In the absence of E3 and so many other in-person events around the gaming industry, we’ve seen several digital events step up in their place. Steam, Valve’s PC storefront held the Steam Game Festival 2020: Summer Edition event in order to spotlight new games from a variety of developers. One of these titles was Bot Rods, an arcade racer from Hobo Interactive, The Cirqus and Holy Cow Productions. This kart racer ditches traditional vehicles, putting players in control of super fast robots.
And they’re off
Bot Rods follows the standard formula of the kart racer genre, putting a very childlike theme around it. The characters are cute, looking like they were plucked directly from a show that would air on Nickelodeon on saturday mornings. Before a race, you can choose from a number of characters, and then customize their gear and clothing. Of course, these customizations have no impact on stats or the racing itself. I thought this feature was pretty neat, though the demo only lets you choose from a very limited amount of options.
During a race, players can opt to play with a keyboard and mouse, or a controller. I used an Xbox One controller for my time with the game, as it felt most natural for a racer. The controls feel solid, though it’s odd playing a racer where there aren’t any cars or motorized vehicles. It was pretty easy to maneuver around obstacles, as well as use power ups and check the surrounding area.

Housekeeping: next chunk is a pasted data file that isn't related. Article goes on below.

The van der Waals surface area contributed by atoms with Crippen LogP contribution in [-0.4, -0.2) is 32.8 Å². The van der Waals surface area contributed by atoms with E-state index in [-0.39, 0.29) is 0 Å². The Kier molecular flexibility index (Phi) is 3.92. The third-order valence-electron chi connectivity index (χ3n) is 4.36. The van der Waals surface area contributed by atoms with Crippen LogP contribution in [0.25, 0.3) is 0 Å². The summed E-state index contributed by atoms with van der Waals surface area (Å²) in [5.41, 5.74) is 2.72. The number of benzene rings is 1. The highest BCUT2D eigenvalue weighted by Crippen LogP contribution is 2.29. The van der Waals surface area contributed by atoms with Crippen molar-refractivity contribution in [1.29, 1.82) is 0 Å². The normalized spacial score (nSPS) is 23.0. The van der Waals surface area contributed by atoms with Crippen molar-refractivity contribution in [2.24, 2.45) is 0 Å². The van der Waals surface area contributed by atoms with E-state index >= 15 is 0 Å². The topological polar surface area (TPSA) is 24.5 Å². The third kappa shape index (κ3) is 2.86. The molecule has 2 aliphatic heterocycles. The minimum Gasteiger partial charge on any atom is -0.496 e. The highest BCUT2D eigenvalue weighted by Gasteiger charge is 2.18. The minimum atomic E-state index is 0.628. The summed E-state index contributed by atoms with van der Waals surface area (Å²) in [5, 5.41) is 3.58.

Most arcade racers provide an over-the-top level of chaos thanks to power ups and other variables in a race. Because of this, many races aren’t won because of pure skill, but because of outside factors. This is the defining trait that separates racing sims from arcade racers. Oddly enough, Bot Rods feels awkwardly stuck in the middle.
When you fall behind in a race, it seems like there are very few ways to catch up unless the racer ahead makes a mistake. There are a handful of power ups that can be used to gain some ground, but that’s about it. Many racers allow players to catch up to those ahead via a slipstream or “catch up” feature. There were several points where the CPU got ahead in a race, and I just simply wasn’t able to come back because there was little opportunity to do so.
Power ups are a staple of any arcade racer. Allowing players to turn the tides of a race in an instant, power ups grant special abilities. Bot Rods features a number of the power ups that you would expect, such as speed boosts and rockets. However, there was one in particular that I thought was really fun and inventive. Upon activating, the powerup would swap the player with the racer placed ahead of them. Not only does this feel like a creative addition to the power up pool, but also requires the player to be a bit strategic, as it’s not always going to put you in the most favorable position. I also like how Bot Rods gives a meter showing players how close an incoming projectile is.
Bot Rods is a brand new entry in the world of arcade racers. Built on the groundwork of some fresh conceptual ideas, there just isn’t much building done on top of it. Despite a couple of cool power ups and customization options, Bot Rods just doesn’t contribute enough to feel like a worthy addition to the genre. The developers could work on this by going all in on their concepts of robotic racers and leaning further into their characters. As it stands, Bot Rods still has a long road ahead before it can finish the race.